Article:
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This Article Could Save Your Life

Woman's Day logo Woman's Day 4/17/2017 Barbara Brody

Knowing the Warning Signs of a Stroke Could Save Your Life © Getty Images Knowing the Warning Signs of a Stroke Could Save Your Life Knowing the signs and getting the right care after a stroke is critical.

When you have a stroke, every second counts. Receiving good care fast is key to avoiding long-term damage. For an ischemic stroke (the most common kind, when a clot impedes blood flow to the brain), the gold standard treatment is an infusion of the clot-busting drug tPA within 4½ hours.

"Getting tPA improves the chances that you'll avoid a lifetime of disability," says Steven Messe, MD, associate professor of neurology at the Hospital of the University of Pennsylvania. Yet a study performed by Dr. Messe found that 25% of patients who may have benefited from the drug-especially women and African-Americans-did not receive it in time.

Experts note that in general, women tend to get less aggressive care than men do for heart attack and stroke. While awareness is improving, it's important to advocate for yourself and alert your family and friends.

Know the signs

The most common indicator of a stroke is a sudden onset of weakness or numbness on one side of the body, including the face and arms. Depending on your condition, you could try to raise both your arms up or smile in a mirror; if one arm drifts down or a grin is uneven, you likely need immediate help. Other symptoms include slurred speech, weakness in one arm, impaired vision, and dizziness. 

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(HeathDay)

Call 911

Driving yourself to the hospital or getting a ride from a friend is not a good idea. That's because emergency responders can start lifesaving treatment as soon as they arrive. Another plus of getting an ambulance: You're rushed to the head of the line.

Speak up

If you can talk, say, "I think I'm having a stroke" or just "stroke." Using the actual word in addition to describing how you feel is more likely to result in immediate attention, says Dr. Messe. "If you come in and say, 'My vision is kind of funny and my head hurts,' the ER staffer may assume it's a migraine," cautions Dr. Messe. If you live near a primary stroke center (PSC) or comprehensive stroke center (CSC), which are hospitals specially certified in stroke management, request to be taken there (or have a loved one do so for you).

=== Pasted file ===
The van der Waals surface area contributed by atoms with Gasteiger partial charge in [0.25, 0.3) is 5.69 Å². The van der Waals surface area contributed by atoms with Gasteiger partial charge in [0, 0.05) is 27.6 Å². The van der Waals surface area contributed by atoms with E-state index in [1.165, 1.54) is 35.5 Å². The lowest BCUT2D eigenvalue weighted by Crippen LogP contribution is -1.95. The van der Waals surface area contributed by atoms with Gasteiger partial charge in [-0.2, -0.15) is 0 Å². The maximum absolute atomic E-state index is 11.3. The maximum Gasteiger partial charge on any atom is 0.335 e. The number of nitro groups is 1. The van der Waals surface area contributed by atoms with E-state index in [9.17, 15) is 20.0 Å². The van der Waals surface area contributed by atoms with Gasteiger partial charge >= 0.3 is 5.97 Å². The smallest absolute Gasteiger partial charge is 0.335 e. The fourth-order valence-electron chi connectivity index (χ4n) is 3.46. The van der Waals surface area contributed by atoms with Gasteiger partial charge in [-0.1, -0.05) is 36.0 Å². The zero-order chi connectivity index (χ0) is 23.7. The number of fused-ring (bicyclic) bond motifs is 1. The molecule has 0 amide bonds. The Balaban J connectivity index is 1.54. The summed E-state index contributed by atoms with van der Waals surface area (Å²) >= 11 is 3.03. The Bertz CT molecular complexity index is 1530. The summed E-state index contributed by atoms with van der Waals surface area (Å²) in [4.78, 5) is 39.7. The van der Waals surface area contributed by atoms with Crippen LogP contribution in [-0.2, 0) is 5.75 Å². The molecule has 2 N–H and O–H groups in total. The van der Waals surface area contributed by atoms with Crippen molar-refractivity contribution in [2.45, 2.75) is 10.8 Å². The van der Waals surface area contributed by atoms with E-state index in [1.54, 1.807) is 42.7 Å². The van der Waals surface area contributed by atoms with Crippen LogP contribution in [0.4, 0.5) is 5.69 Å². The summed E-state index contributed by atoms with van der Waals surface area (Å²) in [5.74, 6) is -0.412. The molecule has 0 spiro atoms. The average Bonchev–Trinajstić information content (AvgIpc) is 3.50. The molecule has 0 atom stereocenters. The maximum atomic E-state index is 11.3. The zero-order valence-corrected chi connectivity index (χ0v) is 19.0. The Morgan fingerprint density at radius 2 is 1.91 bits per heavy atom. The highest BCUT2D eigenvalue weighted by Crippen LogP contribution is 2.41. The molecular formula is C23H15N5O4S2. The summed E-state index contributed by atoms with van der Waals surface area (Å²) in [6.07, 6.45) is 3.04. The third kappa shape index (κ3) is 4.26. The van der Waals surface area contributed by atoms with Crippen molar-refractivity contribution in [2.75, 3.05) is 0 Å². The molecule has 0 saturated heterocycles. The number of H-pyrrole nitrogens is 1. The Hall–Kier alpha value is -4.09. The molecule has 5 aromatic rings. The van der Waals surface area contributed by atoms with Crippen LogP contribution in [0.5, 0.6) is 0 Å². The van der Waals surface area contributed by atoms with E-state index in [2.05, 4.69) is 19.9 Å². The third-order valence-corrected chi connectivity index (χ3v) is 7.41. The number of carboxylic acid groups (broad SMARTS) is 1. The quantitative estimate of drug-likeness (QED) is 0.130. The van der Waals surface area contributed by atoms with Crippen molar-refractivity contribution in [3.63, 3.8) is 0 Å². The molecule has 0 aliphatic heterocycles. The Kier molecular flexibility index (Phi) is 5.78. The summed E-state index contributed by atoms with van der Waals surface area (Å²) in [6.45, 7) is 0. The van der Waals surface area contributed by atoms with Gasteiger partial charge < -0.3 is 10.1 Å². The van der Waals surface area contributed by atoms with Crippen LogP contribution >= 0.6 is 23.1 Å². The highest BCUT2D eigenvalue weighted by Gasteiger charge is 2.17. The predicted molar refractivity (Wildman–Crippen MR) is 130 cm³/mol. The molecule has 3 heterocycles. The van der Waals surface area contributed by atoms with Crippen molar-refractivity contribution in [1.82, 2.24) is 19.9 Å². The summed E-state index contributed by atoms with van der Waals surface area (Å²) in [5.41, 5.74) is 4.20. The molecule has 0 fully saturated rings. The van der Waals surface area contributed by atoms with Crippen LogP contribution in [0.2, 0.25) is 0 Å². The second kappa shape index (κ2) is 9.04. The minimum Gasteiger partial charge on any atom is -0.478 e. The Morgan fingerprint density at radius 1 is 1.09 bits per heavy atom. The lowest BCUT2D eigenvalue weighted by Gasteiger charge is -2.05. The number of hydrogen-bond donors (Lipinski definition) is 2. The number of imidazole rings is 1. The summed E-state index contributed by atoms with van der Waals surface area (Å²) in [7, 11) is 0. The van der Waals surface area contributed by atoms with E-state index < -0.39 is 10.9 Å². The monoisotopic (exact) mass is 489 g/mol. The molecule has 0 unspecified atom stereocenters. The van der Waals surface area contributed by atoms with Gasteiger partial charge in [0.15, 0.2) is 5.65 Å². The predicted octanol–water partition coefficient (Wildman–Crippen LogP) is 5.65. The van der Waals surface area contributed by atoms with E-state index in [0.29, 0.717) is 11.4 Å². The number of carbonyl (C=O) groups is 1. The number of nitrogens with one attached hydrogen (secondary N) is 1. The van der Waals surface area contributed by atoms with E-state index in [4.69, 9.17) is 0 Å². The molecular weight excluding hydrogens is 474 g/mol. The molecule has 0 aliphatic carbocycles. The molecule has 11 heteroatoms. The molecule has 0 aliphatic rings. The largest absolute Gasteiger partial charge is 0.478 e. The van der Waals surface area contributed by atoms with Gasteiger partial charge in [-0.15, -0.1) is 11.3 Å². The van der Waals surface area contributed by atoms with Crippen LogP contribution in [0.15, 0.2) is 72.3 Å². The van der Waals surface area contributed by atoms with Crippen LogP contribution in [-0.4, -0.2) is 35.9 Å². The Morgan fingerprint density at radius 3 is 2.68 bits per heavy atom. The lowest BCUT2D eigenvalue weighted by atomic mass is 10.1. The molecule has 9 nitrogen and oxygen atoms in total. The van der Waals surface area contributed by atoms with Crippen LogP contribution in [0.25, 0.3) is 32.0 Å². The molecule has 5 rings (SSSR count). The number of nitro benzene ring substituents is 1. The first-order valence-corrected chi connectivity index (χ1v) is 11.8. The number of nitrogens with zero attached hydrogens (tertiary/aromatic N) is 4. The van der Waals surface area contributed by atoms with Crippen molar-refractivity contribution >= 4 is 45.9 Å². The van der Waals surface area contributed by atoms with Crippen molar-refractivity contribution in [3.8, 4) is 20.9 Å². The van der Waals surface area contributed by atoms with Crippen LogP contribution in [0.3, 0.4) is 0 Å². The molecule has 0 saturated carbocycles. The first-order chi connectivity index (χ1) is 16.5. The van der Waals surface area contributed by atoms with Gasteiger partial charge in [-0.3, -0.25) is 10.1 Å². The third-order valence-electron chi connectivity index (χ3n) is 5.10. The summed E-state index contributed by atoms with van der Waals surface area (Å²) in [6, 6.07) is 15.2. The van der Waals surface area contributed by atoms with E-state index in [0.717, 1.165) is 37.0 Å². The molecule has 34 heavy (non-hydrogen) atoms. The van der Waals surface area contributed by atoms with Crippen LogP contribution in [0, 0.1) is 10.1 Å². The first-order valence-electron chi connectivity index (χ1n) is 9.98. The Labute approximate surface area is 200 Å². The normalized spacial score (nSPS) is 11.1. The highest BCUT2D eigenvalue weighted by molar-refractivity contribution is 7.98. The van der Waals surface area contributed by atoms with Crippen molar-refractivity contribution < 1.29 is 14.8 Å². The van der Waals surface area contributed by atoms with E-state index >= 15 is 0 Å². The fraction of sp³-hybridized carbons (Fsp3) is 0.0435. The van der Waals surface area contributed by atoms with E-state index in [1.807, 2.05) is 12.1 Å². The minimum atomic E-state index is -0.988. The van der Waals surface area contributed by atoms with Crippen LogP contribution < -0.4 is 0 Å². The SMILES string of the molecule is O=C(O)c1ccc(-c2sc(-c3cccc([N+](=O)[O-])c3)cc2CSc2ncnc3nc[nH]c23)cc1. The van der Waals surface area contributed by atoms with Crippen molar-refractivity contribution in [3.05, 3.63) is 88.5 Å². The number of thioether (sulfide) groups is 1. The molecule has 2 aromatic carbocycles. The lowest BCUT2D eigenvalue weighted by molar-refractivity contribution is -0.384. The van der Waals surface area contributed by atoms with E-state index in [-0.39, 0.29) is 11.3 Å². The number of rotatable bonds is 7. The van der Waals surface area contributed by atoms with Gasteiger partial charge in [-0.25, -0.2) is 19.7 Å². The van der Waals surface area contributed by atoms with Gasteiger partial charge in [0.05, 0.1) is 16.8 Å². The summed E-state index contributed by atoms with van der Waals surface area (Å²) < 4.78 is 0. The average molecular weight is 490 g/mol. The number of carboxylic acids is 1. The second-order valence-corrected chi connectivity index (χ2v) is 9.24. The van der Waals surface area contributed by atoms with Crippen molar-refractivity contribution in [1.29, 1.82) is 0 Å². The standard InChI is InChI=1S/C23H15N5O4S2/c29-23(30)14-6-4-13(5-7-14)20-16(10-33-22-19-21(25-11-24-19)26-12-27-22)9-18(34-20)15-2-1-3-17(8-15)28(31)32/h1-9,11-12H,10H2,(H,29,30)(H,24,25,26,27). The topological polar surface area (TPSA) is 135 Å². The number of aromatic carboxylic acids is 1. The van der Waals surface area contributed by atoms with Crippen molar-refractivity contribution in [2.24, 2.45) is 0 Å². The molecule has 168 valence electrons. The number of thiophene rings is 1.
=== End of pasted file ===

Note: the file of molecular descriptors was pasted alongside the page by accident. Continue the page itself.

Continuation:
How To Help

If someone appears to be having a stroke, note what time the symptoms started so physicians can decide on tPA or another treatment. At the hospital, be persistent. As doctors say, "Time is brain." Ask what's being done to determine if it's a stroke since an MRI may be in order.

Converting high risk into low risk: Between 1950 and 2000, the death rate from heart disease in the United States plummeted nearly 70 percent, and the death rate from stroke nearly 80 percent. However, although we're dying of heart attack and stroke less often, we're still getting cardiovascular disease just as often. In fact, some factors that put us at risk, such as obesity and diabetes, have become more common.We're dying less often because of the technological and pharmacological advances of modern medicine. But is your idea of a healthy future being pulled back from the brink by bypass surgery? Needing a personal secretary to keep track of your medications? Better living through angioplasty?We thought not. Far preferable is avoiding cardiovascular disease altogether. It can take some work to convert a high risk for heart disease into a low risk. But we're here to tell you that it can be done! You know the mission we're on: putting the power of stealth at the service of your health. Add up these small changes to your daily routine, and you've got a powerful dose of heart disease prevention—no coronary care units or intra-aortic balloon pumps required! These are <a href='http://www.rd.com/health/conditions/heart-doctors-heart-health/'>things that heart doctors do to protect their own hearts</a>. 30 Ways to Reduce Your Risk of Heart Disease and Stroke (Reader's Digest)

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